After Hong Kong and London, attention then turns to Paris, where the Fiac is hosting its 47th face-to-face edition (October 21-24). During the same week, Christie’s offers two collections of modern and contemporary art, those of the Parisian art publisher Alain Bouret, who died in 2011, and of the Dutch businessman Gerard Valkier, who died the year last (auctions on October 20 and 21). Bouret was friends with many artists from the region during his lifetime and his collection is “very French”, explains Paul Nyzam, principal specialist at Christie’s. The most esteemed work in his collection is “Paysage” by Nicolas de Staël (1952), a gift from the artist’s wife to Bouret (estimated € 250,000 to € 350,000).
Valkier was more of a “European,” Nyzam says, collecting in all categories, but mainly in contemporary art for the last 20 years of his life. Its sale at Christie’s includes post-war Italian works of art, notably Lucio Fontana’s chartreuse-green “Concetto spaziale, attese” (1960, estimated between € 500,000 and € 700,000). Works from simultaneous movements across Germany and Northern Europe also feature, as later, figurative works, including a small painting by Tracey Emin and a sculpture by Antony Gormley. Christie’s specialists admit that such an offer would have been hosted in London just a few years ago, before the impact of Brexit. “We are targeting European buyers, who think in euros and want work in free circulation,” says Nyzam.
Rumors that former Sotheby’s rainmaker Amy Cappellazzo partnered with Yuki Terase, previously responsible for contemporary art in Asia for the same auction house, are turning out to be true. The duo will run an art consulting firm with equal headquarters in New York and Hong Kong with a focus on art as an asset class in a rapidly changing market. Called Art Intelligence Global – or AIG, but not to be confused with the insurance company – they are joined by another former Sotheby’s senior executive, Adam Chinn. He came to the auction house with Cappellazzo in 2016 and helped develop his more sophisticated financial instruments, such as third party guarantees. Chinn remains co-chair of the recently launched machine learning platform, LiveArt, a separate company from AIG.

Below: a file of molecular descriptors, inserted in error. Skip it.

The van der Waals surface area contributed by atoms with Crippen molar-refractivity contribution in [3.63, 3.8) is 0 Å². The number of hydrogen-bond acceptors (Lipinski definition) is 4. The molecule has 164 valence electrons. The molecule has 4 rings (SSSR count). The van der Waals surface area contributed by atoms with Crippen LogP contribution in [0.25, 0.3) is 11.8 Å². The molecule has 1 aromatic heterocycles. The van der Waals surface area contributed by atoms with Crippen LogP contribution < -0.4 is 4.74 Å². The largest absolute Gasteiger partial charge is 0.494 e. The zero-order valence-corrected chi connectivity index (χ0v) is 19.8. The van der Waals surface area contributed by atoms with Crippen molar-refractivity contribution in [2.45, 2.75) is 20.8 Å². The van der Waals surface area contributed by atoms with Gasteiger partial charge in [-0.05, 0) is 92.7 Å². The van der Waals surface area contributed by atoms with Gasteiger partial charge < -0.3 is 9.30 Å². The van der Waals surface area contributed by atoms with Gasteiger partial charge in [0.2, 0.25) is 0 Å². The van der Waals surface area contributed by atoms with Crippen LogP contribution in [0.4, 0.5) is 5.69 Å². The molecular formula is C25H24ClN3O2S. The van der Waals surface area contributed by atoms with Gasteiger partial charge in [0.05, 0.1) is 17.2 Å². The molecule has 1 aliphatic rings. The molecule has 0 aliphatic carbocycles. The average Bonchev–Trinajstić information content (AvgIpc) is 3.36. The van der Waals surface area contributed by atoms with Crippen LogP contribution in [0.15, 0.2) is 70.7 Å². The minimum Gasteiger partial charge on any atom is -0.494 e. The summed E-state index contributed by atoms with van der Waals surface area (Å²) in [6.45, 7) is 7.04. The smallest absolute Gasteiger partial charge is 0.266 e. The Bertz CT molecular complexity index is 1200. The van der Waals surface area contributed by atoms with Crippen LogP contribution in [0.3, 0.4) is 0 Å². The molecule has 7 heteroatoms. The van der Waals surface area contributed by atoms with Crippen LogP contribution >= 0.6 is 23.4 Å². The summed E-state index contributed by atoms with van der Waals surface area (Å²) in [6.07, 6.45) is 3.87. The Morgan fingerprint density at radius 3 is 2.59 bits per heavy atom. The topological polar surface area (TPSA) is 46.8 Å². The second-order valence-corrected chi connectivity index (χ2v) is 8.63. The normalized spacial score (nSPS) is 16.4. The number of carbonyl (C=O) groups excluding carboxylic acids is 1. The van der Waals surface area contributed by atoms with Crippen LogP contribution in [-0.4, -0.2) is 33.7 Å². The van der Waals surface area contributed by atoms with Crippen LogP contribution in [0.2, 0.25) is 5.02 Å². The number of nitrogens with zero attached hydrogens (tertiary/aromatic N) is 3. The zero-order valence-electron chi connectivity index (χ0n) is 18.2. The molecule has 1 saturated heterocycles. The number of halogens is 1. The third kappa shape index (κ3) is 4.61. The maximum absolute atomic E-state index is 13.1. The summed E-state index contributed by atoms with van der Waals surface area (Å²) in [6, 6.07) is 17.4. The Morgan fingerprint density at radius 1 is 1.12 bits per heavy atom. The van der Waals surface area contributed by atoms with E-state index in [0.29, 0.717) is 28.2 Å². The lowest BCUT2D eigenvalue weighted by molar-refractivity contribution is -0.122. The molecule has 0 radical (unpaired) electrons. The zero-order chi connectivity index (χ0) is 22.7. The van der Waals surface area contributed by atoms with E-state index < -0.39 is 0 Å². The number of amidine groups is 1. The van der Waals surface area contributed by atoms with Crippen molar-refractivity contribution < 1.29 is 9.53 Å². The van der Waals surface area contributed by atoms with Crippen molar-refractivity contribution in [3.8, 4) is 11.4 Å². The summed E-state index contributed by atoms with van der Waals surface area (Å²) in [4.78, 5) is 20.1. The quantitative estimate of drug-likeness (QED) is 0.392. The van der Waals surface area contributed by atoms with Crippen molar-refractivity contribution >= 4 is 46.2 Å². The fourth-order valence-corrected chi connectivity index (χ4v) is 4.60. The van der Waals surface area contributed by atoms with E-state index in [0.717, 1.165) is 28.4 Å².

And finally . . . this is the last chance to see three of four existing textiles woven from the naturally golden silk of millions of orb-weaver spiders, at Oliver Hoare Limited in Cromwell Place in London until October 22. Designed by textile artist Simon Peers and produced with fashion designer Nicholas Godley, the largest lamba fabric on display is made from the silk of over a million spiders, mostly collected in Madagascar (and released in the nature).
The brocaded lamba was last exhibited at the V&A Museum in London in 2012, when nature historian David Attenborough said: “It must surely be considered one of the rarest and most precious fabrics. glamour. Thank goodness the world is still full of wonders. Prices start at £ 250,000.